Article describes the levels of organization of northern and southern armies and the officers who commanded at each level.
To the non-military buff, the organization and terminology used for Civil War armies can be very confusing. The "Army of the Potomac" was the main Union army in the eastern theater of the war and the "Army of Northern Virginia" was the main Confederate force. Remarkably, both of the armies that fought the Battle of Gettysburg were organized in a similar fashion including a structure of corps, divisions, and brigades. But what were these different organizations and how did they all fit in to one huge force?
The Federal government and the Confederate government both had war departments, which oversaw the organization, supply, and movements of their respective armies. Civil War-era armies were organized according to military manuals including those adopted by the Federal War Department prior to 1861. Because the war had to be fought over a large area of the South, the Union and the Confederacy both had several armies, each fighting in different "theaters" or sections of the country. Each army was a structured organization that included a general headquarters, infantry, dominionartillery, cavalry, signalmen, engineers, quartermaster and commissary departments. The largest single organization of an army was a corps (pronounced "core"). The Union Army at Gettysburg had seven infantry corps and a cavalry corps, each commanded by a major general. The Confederate Army had three infantry corps, each commanded by a lieutenant general. Typically, a Confederate corps was much larger than a Union corps. A corps included three infantry divisions and an artillery brigade in the Union army or an artillery battalion in the Confederate Army. The Army of the Potomac had distinguishing symbols called corps badges to signify one corps from another. The badges were actually small cloth cut-outs shaped like crosses, spheres, stars, and quarter moons, and made in three different colors- red, white, and blue, each color specific to a division of the corps. Confederates had no corps badges or particular symbols for their organizations.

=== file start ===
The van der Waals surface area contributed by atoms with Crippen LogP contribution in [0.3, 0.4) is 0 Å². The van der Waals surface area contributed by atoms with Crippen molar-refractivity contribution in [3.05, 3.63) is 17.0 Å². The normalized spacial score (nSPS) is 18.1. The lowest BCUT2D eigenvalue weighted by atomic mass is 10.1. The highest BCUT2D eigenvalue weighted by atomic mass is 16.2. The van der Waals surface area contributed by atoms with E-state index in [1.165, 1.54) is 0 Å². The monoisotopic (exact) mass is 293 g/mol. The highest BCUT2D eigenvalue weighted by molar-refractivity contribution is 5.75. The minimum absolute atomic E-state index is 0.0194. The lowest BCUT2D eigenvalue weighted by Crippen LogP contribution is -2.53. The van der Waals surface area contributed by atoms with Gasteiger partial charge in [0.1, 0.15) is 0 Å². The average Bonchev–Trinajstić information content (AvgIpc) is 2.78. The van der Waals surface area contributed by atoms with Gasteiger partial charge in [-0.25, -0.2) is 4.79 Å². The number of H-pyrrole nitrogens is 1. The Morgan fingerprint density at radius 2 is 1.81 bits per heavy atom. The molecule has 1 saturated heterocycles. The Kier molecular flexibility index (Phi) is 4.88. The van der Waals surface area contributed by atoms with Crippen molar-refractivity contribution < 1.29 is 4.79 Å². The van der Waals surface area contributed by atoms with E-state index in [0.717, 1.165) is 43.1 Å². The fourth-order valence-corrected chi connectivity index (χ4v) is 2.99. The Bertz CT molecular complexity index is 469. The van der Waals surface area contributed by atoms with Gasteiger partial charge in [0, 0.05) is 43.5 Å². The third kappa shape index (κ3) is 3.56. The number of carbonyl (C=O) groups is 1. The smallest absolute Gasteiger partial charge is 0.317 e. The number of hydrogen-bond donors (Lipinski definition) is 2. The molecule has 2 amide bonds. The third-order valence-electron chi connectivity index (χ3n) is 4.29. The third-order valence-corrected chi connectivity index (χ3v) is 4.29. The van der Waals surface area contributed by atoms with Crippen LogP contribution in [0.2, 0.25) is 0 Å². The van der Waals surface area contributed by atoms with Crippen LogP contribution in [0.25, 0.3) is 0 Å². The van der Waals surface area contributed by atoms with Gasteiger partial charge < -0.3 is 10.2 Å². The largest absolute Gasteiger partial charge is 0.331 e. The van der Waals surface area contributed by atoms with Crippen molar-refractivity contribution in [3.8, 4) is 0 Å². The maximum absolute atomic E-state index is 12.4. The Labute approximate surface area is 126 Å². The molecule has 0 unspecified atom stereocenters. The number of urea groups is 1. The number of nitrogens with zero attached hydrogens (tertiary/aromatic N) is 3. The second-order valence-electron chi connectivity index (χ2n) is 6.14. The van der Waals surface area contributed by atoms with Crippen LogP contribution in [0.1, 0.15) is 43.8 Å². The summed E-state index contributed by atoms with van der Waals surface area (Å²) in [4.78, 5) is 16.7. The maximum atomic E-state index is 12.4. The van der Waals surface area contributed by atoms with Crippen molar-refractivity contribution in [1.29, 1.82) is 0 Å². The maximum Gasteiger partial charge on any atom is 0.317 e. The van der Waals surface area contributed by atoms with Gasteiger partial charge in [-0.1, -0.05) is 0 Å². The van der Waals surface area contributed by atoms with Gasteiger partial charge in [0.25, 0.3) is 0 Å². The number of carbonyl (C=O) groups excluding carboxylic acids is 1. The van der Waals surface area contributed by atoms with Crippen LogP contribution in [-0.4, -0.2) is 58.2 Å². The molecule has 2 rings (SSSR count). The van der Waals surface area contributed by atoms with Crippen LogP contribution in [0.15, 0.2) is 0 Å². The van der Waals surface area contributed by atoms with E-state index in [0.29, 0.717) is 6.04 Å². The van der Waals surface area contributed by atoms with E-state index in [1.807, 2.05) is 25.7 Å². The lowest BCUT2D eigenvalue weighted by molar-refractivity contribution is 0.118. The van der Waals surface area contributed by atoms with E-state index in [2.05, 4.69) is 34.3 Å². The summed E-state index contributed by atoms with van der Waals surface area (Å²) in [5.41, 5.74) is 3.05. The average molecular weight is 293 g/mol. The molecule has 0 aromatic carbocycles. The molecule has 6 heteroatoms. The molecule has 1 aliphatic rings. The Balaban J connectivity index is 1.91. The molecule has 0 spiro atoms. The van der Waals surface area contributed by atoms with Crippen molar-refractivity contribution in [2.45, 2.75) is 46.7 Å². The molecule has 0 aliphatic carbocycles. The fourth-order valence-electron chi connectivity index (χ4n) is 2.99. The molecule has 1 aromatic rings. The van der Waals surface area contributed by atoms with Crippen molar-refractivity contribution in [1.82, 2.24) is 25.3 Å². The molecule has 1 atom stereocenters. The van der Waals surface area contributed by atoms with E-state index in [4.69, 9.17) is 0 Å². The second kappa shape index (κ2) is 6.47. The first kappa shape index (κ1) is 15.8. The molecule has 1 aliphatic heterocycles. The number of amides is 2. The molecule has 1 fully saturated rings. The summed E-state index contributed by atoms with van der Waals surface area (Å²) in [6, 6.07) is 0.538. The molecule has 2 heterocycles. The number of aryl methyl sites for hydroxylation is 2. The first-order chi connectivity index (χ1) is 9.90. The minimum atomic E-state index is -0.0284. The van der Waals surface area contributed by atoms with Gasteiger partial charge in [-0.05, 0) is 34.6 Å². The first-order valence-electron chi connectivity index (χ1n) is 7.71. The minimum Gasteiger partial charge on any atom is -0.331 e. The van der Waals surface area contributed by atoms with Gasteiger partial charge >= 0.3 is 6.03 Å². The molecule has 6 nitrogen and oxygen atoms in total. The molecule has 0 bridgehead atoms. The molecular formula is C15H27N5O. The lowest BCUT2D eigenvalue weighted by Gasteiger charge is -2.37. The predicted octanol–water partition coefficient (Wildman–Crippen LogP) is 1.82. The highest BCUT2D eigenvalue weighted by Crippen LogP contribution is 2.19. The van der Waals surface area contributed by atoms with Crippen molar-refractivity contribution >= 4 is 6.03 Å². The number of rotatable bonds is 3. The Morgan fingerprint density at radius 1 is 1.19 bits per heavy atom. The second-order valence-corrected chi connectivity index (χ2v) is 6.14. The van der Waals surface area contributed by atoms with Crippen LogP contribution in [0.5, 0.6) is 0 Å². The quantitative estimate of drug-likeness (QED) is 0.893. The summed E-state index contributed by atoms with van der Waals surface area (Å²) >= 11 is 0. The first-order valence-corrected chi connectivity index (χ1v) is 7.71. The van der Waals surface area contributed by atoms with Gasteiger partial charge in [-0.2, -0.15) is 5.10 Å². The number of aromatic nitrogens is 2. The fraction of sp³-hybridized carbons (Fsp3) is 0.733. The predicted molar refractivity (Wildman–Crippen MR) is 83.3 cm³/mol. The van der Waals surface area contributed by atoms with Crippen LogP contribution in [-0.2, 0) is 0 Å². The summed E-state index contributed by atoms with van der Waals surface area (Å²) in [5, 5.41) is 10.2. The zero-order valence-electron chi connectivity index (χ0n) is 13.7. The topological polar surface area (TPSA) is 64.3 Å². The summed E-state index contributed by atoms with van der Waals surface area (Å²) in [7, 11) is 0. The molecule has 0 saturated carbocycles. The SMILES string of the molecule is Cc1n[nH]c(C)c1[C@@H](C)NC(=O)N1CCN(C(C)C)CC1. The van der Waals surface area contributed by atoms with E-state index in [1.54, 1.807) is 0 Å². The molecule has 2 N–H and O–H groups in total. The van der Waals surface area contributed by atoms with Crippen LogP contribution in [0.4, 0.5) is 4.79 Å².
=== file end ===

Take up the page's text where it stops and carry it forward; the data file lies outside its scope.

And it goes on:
The infantry division was commanded by a major or a brigadier general and composed of two to four infantry brigades. The brigade, commanded by a brigadier general, was composed of four to six regiments, and was the primary organization used by commanders in battle. A brigade with good officers and good training was a formidable fighting force and often advanced or defended positions in cooperation with fellow brigades. It was common practice for a brigade commander to send forward most of his regiments and hold one in reserve. The Confederate War Department made attempts to have brigades composed of regiments from one singular state or state affiliation, such as General Joseph Kershaw's brigade composed of all South Carolina regiments. The Union Army did not always make such conscious choices, though there were some brigades which acquired interesting nick names due to their ethnic origin or locality from which they hailed.